Consolidation hits Web magazines
By Jane Hodges
If you think it's been a tough year to build an online brand, try building a consumer magazine about the online world.
The latest apparent victim of consolidation: Virtual City. The quarterly publication, a joint venture between Newsweek and San Francisco-based Virtual Communications, is set to become part of International Data Group's The Web, which launches next month.
MAGAZINE TO FOLD INTO 'THE WEB' IDG was in talks last week to acquire Virtual City, which launched last September. If the deal is completed, IDG will fold the magazine into The Web, bringing Virtual City's Publisher-Editorial Director Jonathan Sacks and Editor Lewis D'Vorkin onto the masthead as creative consultants.
Newsweek would work as a partner with IDG on the publication. Virtual Communications' equity in the deal was unclear at press time; executives didn't return calls for comment.
Time Inc., however, is forging ahead with its techno-title, Time Digital, which rolls out a 250,000-issue test on newsstands in October. It plans to bump up to every-other-monthly in 1997.
Still, technology publishers are using the Virtual City example to show they are better suited to pitch a Web magazine to consumers than consumer publishers are.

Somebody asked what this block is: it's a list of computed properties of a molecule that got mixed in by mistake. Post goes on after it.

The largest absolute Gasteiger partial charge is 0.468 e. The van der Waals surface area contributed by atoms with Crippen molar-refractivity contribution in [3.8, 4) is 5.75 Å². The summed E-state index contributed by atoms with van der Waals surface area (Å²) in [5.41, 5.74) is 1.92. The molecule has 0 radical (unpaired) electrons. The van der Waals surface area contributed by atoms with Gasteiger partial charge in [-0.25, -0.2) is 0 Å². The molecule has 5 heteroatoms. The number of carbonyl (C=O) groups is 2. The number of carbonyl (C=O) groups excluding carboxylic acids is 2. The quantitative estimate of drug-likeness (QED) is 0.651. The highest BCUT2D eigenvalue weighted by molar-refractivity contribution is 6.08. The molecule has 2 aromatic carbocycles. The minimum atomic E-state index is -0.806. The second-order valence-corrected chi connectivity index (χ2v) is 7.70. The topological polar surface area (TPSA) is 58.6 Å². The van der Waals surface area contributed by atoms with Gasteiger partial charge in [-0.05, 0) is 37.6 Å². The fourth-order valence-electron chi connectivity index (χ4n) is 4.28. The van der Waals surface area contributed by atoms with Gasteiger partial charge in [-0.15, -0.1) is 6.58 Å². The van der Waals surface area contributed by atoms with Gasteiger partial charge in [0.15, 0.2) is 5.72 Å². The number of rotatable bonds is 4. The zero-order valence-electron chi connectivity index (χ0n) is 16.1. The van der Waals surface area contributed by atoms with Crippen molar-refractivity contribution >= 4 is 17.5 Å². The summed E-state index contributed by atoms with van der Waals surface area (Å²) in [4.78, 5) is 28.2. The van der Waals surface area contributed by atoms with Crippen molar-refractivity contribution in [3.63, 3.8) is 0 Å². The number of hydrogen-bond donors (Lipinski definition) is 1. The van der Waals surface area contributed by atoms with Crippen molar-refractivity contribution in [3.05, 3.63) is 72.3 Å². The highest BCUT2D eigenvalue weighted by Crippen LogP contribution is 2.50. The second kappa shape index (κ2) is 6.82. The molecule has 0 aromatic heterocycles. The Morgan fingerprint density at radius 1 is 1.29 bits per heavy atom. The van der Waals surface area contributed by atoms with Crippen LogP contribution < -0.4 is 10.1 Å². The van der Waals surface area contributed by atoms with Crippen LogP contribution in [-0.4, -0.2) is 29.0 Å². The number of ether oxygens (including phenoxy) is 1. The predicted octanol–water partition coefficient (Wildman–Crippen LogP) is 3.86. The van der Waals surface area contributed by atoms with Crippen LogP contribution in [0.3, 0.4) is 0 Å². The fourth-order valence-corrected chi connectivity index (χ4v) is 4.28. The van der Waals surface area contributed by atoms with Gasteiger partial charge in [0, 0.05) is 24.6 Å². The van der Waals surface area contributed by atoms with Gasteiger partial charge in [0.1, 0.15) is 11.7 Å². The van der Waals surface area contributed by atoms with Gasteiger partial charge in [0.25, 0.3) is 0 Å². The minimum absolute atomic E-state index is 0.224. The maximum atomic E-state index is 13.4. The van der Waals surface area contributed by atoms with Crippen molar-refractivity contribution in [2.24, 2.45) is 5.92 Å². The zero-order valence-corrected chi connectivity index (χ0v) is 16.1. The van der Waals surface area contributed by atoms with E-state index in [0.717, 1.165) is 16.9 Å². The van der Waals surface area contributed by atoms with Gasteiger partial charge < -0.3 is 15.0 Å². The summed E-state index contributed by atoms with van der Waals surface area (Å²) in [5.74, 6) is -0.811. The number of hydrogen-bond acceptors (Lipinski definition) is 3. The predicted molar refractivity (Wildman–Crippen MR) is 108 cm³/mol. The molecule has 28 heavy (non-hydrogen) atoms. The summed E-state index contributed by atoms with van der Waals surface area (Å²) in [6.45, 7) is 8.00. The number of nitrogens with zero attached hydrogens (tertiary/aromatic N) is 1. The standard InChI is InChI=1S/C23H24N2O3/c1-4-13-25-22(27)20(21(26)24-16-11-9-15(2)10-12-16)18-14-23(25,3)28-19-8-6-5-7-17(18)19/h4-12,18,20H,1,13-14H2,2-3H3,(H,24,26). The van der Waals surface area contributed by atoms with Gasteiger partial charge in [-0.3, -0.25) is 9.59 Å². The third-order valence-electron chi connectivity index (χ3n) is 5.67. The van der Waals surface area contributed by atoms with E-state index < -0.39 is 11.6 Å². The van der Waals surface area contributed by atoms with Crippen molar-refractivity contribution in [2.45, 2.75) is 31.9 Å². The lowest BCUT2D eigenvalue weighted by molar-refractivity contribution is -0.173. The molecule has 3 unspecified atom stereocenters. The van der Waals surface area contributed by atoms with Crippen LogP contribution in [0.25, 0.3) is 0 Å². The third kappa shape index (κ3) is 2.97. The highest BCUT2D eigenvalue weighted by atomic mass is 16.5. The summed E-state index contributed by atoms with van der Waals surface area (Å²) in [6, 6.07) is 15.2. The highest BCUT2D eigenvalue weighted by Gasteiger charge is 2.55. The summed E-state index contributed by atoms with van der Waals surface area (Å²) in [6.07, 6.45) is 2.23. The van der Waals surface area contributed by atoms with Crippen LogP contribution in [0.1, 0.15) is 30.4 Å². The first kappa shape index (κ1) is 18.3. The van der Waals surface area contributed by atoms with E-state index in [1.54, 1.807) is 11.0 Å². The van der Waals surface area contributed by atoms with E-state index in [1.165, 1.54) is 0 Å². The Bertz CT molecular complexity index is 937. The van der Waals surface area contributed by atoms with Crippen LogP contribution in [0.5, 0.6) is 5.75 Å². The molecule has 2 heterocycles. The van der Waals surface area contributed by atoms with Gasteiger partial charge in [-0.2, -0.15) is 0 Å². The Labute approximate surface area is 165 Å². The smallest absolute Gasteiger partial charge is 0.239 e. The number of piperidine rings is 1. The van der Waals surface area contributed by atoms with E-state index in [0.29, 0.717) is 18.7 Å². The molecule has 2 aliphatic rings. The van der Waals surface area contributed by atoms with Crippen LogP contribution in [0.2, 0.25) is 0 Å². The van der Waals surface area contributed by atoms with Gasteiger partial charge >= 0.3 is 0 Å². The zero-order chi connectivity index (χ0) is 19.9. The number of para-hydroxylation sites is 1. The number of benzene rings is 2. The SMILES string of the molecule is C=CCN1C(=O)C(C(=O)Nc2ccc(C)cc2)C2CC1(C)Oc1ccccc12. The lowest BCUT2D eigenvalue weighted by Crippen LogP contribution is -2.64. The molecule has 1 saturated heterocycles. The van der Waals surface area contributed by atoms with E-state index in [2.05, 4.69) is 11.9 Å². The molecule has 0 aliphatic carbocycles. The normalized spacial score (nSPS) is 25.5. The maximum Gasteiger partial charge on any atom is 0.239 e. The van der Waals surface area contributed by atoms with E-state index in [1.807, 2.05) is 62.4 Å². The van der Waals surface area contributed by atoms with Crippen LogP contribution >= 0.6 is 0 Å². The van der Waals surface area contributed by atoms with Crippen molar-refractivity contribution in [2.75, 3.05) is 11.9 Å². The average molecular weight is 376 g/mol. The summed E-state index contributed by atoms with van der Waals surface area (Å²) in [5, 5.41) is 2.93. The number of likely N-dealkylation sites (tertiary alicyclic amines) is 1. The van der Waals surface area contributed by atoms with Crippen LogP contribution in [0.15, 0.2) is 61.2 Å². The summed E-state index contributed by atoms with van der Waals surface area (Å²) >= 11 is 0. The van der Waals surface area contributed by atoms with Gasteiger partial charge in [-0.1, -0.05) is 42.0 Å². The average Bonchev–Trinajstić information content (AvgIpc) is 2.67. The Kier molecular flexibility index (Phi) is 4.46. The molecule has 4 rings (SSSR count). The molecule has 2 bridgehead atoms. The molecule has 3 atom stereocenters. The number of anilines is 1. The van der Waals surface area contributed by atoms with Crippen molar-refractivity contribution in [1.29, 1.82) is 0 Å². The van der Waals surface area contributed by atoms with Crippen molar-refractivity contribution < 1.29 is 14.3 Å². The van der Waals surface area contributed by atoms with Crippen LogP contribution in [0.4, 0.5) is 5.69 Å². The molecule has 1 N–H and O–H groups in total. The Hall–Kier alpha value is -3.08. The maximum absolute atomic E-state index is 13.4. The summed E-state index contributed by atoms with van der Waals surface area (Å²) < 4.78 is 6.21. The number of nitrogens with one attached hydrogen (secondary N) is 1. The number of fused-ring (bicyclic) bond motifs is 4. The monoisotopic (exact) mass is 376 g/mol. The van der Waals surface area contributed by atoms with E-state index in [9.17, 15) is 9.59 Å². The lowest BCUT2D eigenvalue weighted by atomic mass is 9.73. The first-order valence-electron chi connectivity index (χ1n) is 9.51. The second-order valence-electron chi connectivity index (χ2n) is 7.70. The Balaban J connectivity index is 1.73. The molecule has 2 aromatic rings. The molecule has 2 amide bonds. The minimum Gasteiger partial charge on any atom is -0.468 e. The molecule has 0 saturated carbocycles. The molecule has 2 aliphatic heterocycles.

TECH TITLES GAIN AD PAGES The Summer 1996 issue of Virtual City carried more than 40 ad pages; IDG's The Web is still signing advertisers, but its launch issue will have at least that many pages, with 75% coming from typical technology marketers and 25% from liquor, auto, finance and fashion advertisers. Color ad page rate is $5,800.
"I know Virtual City pretty well, and they were focusing on lifestyle issues surrounding the Web," said Greg Mason, publisher of The Web. "We're covering general interest and pop culture--as seen through the lens of the Web."
Yahoo! Internet Life, from Ziff-Davis Publishing Co., goes monthly with the September issue, on newsstands this week, and doubles its rate base to 200,000. A color page ad is $7,000; the September issue will carry 45 ad pages.
Ziff also acquired the monthly Internet Underground in May and is pitching it to a Generation X crowd, said Dan Rosensweig, exec VP of Ziff's Internet Publishing Group. The title will carry more than 50 ad pages in its September issue.
Meanwhile CMP Media's NetGuide tallied 435.7 ad pages for the first six months of 1996, up 33% from the same period last year.
Copyright August 1996 Crain Communications Inc.